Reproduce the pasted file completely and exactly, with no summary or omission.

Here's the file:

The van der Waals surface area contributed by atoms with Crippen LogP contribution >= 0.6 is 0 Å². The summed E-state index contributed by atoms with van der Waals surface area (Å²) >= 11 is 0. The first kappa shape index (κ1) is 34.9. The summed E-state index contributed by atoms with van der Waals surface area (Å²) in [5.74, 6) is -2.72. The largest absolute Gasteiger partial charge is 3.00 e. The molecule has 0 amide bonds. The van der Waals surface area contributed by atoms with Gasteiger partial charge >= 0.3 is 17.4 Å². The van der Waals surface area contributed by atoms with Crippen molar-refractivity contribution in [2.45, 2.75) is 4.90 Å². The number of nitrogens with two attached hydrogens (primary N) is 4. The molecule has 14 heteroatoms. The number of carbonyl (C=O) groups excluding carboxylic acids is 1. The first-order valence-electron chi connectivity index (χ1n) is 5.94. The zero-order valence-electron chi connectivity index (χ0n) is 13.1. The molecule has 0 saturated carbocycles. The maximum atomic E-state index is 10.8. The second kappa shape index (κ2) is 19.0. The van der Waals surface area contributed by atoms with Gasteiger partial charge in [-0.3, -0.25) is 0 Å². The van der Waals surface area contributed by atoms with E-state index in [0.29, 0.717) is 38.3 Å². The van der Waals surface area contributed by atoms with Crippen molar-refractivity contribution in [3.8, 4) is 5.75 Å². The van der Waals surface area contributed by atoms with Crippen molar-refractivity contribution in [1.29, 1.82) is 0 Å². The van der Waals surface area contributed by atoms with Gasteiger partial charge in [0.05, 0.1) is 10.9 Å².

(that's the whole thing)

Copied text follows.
The van der Waals surface area contributed by atoms with Crippen LogP contribution >= 0.6 is 0 Å². The summed E-state index contributed by atoms with van der Waals surface area (Å²) >= 11 is 0. The first kappa shape index (κ1) is 34.9. The summed E-state index contributed by atoms with van der Waals surface area (Å²) in [5.74, 6) is -2.72. The largest absolute Gasteiger partial charge is 3.00 e. The molecule has 0 amide bonds. The van der Waals surface area contributed by atoms with Gasteiger partial charge >= 0.3 is 17.4 Å². The van der Waals surface area contributed by atoms with Crippen molar-refractivity contribution in [2.45, 2.75) is 4.90 Å². The number of nitrogens with two attached hydrogens (primary N) is 4. The molecule has 14 heteroatoms. The number of carbonyl (C=O) groups excluding carboxylic acids is 1. The first-order valence-electron chi connectivity index (χ1n) is 5.94. The zero-order valence-electron chi connectivity index (χ0n) is 13.1. The molecule has 0 saturated carbocycles. The maximum atomic E-state index is 10.8. The second kappa shape index (κ2) is 19.0. The van der Waals surface area contributed by atoms with Gasteiger partial charge in [-0.3, -0.25) is 0 Å². The van der Waals surface area contributed by atoms with E-state index in [0.29, 0.717) is 38.3 Å². The van der Waals surface area contributed by atoms with Crippen molar-refractivity contribution in [3.8, 4) is 5.75 Å². The van der Waals surface area contributed by atoms with Crippen molar-refractivity contribution in [1.29, 1.82) is 0 Å². The van der Waals surface area contributed by atoms with Gasteiger partial charge in [0.05, 0.1) is 10.9 Å².